China reports suspected bird flu death - 24 March, 2006 - News

A 29-year-old woman died of suspected bird flu in Shanghai, officials and state media said Friday, as seven ailing people in Cambodia were being checked for the virulent H5N1 virus strain after the death of a 3-year-old girl.

In Malaysia, authorities were trapping migratory birds to test them for the virus after it was detected in chickens.

Tests on the woman who died in Shanghai, a migrant worker, indicated she probably succumbed to pneumonia caused by bird flu, newspapers and the official Xinhua News Agency reported.

They said the Health Ministry was investigating further to confirm the diagnosis.

Spokesman for Shanghai government agencies refused to give other details or the woman's name.

She was admitted to the No. 9 People's Hospital on March 15 with a fever and cough, said a woman who answered the phone at its administrative office. She said the woman died Tuesday.

"Experts are here to check it out," said the woman, who refused to give her name to reporters, saying it was against policy. "At this moment, there's no final result as to whether this was caused by bird flu or not, so it's not convenient for us to say anything at the moment."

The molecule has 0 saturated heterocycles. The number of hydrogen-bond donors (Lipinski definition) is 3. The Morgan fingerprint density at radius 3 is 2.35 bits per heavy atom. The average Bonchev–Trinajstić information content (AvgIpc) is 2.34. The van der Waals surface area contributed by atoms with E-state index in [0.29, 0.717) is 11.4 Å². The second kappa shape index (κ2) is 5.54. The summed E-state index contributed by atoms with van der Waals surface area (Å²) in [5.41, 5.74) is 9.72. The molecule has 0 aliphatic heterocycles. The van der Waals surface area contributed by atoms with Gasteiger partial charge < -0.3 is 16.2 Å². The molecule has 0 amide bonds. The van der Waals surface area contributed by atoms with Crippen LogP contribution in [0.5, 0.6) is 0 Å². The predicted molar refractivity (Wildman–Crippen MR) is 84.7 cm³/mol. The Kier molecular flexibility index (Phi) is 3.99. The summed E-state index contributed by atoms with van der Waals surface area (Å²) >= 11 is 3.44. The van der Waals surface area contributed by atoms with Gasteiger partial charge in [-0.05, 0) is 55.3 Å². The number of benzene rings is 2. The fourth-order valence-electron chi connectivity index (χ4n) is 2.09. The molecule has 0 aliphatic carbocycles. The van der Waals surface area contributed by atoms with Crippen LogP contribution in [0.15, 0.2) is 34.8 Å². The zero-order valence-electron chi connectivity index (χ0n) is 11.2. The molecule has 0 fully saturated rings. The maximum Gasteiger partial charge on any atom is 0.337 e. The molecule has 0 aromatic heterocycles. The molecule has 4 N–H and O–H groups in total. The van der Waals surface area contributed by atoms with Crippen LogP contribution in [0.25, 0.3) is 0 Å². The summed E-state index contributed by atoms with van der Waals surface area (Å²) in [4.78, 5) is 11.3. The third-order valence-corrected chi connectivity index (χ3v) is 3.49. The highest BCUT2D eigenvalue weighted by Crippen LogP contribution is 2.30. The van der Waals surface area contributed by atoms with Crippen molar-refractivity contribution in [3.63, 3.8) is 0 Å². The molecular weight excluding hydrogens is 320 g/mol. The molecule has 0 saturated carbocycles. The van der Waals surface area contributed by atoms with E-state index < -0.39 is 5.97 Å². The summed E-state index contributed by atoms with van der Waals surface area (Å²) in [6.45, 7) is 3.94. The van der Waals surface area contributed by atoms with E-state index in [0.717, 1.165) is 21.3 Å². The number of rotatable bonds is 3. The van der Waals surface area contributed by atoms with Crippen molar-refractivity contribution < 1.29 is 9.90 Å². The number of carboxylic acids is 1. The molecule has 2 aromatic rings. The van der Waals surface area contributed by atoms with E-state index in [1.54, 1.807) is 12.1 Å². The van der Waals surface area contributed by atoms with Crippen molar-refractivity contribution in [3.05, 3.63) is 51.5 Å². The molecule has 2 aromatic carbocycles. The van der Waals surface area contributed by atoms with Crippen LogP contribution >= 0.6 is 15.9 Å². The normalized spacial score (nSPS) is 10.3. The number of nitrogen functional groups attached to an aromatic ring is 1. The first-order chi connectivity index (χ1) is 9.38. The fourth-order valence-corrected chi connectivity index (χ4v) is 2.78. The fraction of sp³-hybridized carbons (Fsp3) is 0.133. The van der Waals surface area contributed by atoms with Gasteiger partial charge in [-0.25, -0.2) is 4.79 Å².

If confirmed, the woman's death would be the first bird flu case among humans in Shanghai, China's biggest city, with a population of 20 million people including about 3 million migrant workers.

China has reported 15 confirmed bird flu cases and 10 deaths on its mainland.

Worldwide, the virus has killed 103 people in eight countries, mostly in Asia, according to the World Health Organization.

Most human infections have been linked to direct contact with infected birds, though medical experts fear the virus may mutate into a form that could be passed between people.

In Cambodia, three children and four adults from the southern village of Tuol Prik were being tested after falling ill with fevers and cold symptoms after having contact with sick fowl or a 3-year-old girl who died this week, said Megge Miller, a WHO epidemiologist in Cambodia.

Results of tests on samples from the girl are expected next week, Miller said.

"We're being just very cautious. We're treating it very seriously," she said.

If confirmed, the girl would be Cambodia's fifth bird flu fatality since 2003 and the first this year, reports the AP.


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